Monday, March 7, 2011

Alluring ARUBA

Aruba! Think beaches…and so much more. It’s true, Aruba has some of the most amazing beaches in the world (often featured on travel channel and “best beaches” lists). Wide, clean, and gorgeous, all with easy public access, like Eagle Beach pictured here. But wait til you hear what else there is to do when you want a break from the sand and surf.

Ancient ruins, eerie caves, a very cool church, a lighthouse…and that’s just the start! Here’s Part 1 of Aruba. I’ll cover some of the other attractions in a few days.

The Bushiribana Ruins are the remains of a gold smelter built of natural stone in 1825. The ruins are crumbling, and unfortunately, marred by graffiti, but still fascinating. If you go, don’t expect guides or brochures – you’re pretty much on your own to wander through them and ponder the past.

You might not expect caves on a Carribean island, but Aruba’s Quadiriki Caves are everything caves should be: damp, dark and full of winding passages and bat guano. On the walls you’ll find Arawak petroglyphs of people, fish and other objects. The caves are located high in the wall of a limestone cliff. At the front of the cave is a small concession that rents high-intensity flashlights. Don’t pass up the opportunity – you’ll need one.

Alto Vista Chapel is another great place to visit on this island country. The bright yellow chapel was built in 1952 on the site of the original Catholic church built in 1750 by a Spanish missionary. To reach it you’ll travel down a winding road lined with white crosses marking the stations of the cross.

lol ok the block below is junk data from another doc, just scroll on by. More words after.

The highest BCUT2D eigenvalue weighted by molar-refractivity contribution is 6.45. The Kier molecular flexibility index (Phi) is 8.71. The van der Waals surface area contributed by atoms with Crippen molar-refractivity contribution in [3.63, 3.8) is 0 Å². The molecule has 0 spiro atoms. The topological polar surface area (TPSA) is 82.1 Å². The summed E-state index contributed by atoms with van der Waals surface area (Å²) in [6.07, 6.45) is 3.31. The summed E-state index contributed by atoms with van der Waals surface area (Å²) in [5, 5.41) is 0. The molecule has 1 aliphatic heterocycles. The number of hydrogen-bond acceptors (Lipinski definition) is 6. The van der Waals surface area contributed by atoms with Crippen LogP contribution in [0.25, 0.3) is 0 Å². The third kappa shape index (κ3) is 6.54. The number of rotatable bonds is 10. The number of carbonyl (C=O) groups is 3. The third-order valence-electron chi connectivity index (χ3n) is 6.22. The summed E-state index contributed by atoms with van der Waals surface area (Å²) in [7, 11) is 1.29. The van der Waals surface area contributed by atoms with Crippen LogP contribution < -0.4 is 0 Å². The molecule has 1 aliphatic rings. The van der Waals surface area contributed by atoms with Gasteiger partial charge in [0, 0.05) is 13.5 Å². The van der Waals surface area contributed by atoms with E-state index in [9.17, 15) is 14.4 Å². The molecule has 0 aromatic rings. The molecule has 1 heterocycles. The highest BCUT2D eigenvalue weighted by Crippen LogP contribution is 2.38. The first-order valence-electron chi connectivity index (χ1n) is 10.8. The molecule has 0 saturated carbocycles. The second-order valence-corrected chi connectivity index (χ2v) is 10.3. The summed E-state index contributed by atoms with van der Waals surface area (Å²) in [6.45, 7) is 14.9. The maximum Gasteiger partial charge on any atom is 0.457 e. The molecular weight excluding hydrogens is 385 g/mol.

California Lighthouse was named after a ship called the Californian, famous…or infamous, for being in proximity of, and receiving distress signals from, the Titanic as it was sinking. Unfortunately for the Titanic, The Californian's radio operator was off-duty and asleep. A few years later, the California sank off the Aruba coast. Now the ship is a popular dive site and the lighthouse is a popular attraction. It’s is surrounded acres of stoned-filled flat land. An area called California White Sand Dunes is very popular with kids who go dune surfing – basically sliding down anyway you can.

More on Aruba in a few days. And next week, stop by for an interview with author PATTI LACY and a chance to win a copy of her latest book: The Rhythm of Secrets. (Absolutely fantastic!)

Here’s a recipe from lovely Aruba:

Pudin di Coco
(Coconut pudding)

¼ cup rum
2 Tbs. gelatin
3 egg yolks, beaten until creamy
1/2 cup sugar
1 cup coconut milk
1 cup milk
3 egg whites
Pinch of salt
1 cup heavy cream

Soak in one-fourth cup rum:
2 Tbs. gelatin

In a saucepan combine:
3 egg yolks, beaten until creamy
1/2 cup sugar

Stir in:
1 cup coconut milk
1 cup milk

Cook over low heat, stirring constantly, until mixture thickens.
Blend in the gelatin until it dissolves.
Chill in the refrigerator until the mixture begins to thicken.
Beat until stiff but not dry:
3 egg whites, pinch of salt. Gradually add the sugar while beating.
In a separate bowl whip until stiff:
1 cup heavy cream

Beat the custard mixture with a wire whisk, then fold it gently into the egg whites.
Fold in the whipped cream.
Mound the pudding in a serving bowl and chill until firm. Serve with lime sauce.

Lime Sauce

1 Tbs.cornstarch
1/2 cup plus 1 Tbs. granulated sugar
1/2 cup Key lime juice
1/4 cup, plus 3 Tbs. water

In a small bowl, dissolve the cornstarch in the 3 tablespoons of water. In a small non-aluminum saucepan stir together the sugar, the lime juice and 1/4 cup of water. Bring to a boil over moderate heat to dissolve the sugar. Stir in the cornstarch mixture and boil, stirring, for about 30 seconds or until the lime sauce thickens.

1 comment:

  1. We've been to Aruba a couple of times as a port stop on a cruise but I've never seen the caves. Will have to keep that on the to-see list if we get back again.